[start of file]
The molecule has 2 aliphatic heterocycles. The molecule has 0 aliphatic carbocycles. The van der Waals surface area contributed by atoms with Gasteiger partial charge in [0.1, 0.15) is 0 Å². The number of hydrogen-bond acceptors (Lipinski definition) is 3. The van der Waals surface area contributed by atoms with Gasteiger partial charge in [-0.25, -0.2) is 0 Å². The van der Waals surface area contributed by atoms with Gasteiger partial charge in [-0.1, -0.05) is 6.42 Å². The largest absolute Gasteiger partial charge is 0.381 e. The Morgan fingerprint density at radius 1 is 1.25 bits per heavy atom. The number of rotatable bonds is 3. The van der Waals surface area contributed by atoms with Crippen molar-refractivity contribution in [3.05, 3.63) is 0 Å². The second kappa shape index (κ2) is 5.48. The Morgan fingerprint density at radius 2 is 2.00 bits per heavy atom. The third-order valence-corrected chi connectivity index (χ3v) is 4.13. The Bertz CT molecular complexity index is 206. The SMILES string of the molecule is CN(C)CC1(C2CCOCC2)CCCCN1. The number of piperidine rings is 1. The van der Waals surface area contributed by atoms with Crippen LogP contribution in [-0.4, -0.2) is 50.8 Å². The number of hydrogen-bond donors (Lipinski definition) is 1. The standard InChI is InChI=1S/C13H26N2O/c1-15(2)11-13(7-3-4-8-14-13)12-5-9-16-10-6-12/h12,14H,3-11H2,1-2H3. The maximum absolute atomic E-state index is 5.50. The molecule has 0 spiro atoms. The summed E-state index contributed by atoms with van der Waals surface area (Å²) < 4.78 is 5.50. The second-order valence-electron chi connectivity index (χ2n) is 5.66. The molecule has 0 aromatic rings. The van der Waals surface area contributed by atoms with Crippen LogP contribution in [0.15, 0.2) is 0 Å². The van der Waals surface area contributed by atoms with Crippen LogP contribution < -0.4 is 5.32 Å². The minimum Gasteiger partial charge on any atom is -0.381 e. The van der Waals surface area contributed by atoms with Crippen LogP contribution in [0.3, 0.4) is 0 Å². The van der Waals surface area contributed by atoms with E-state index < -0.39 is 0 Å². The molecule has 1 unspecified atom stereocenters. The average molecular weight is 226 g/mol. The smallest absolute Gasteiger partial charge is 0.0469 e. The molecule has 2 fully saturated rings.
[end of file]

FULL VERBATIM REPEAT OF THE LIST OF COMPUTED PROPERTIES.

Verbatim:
The molecule has 2 aliphatic heterocycles. The molecule has 0 aliphatic carbocycles. The van der Waals surface area contributed by atoms with Gasteiger partial charge in [0.1, 0.15) is 0 Å². The number of hydrogen-bond acceptors (Lipinski definition) is 3. The van der Waals surface area contributed by atoms with Gasteiger partial charge in [-0.25, -0.2) is 0 Å². The van der Waals surface area contributed by atoms with Gasteiger partial charge in [-0.1, -0.05) is 6.42 Å². The largest absolute Gasteiger partial charge is 0.381 e. The Morgan fingerprint density at radius 1 is 1.25 bits per heavy atom. The number of rotatable bonds is 3. The van der Waals surface area contributed by atoms with Crippen molar-refractivity contribution in [3.05, 3.63) is 0 Å². The second kappa shape index (κ2) is 5.48. The Morgan fingerprint density at radius 2 is 2.00 bits per heavy atom. The third-order valence-corrected chi connectivity index (χ3v) is 4.13. The Bertz CT molecular complexity index is 206. The SMILES string of the molecule is CN(C)CC1(C2CCOCC2)CCCCN1. The number of piperidine rings is 1. The van der Waals surface area contributed by atoms with Crippen LogP contribution in [-0.4, -0.2) is 50.8 Å². The number of hydrogen-bond donors (Lipinski definition) is 1. The standard InChI is InChI=1S/C13H26N2O/c1-15(2)11-13(7-3-4-8-14-13)12-5-9-16-10-6-12/h12,14H,3-11H2,1-2H3. The maximum absolute atomic E-state index is 5.50. The molecule has 0 spiro atoms. The summed E-state index contributed by atoms with van der Waals surface area (Å²) < 4.78 is 5.50. The second-order valence-electron chi connectivity index (χ2n) is 5.66. The molecule has 0 aromatic rings. The van der Waals surface area contributed by atoms with Crippen LogP contribution in [0.15, 0.2) is 0 Å². The van der Waals surface area contributed by atoms with Crippen LogP contribution < -0.4 is 5.32 Å². The minimum Gasteiger partial charge on any atom is -0.381 e. The van der Waals surface area contributed by atoms with Crippen LogP contribution in [0.3, 0.4) is 0 Å². The van der Waals surface area contributed by atoms with E-state index < -0.39 is 0 Å². The molecule has 1 unspecified atom stereocenters. The average molecular weight is 226 g/mol. The smallest absolute Gasteiger partial charge is 0.0469 e. The molecule has 2 fully saturated rings.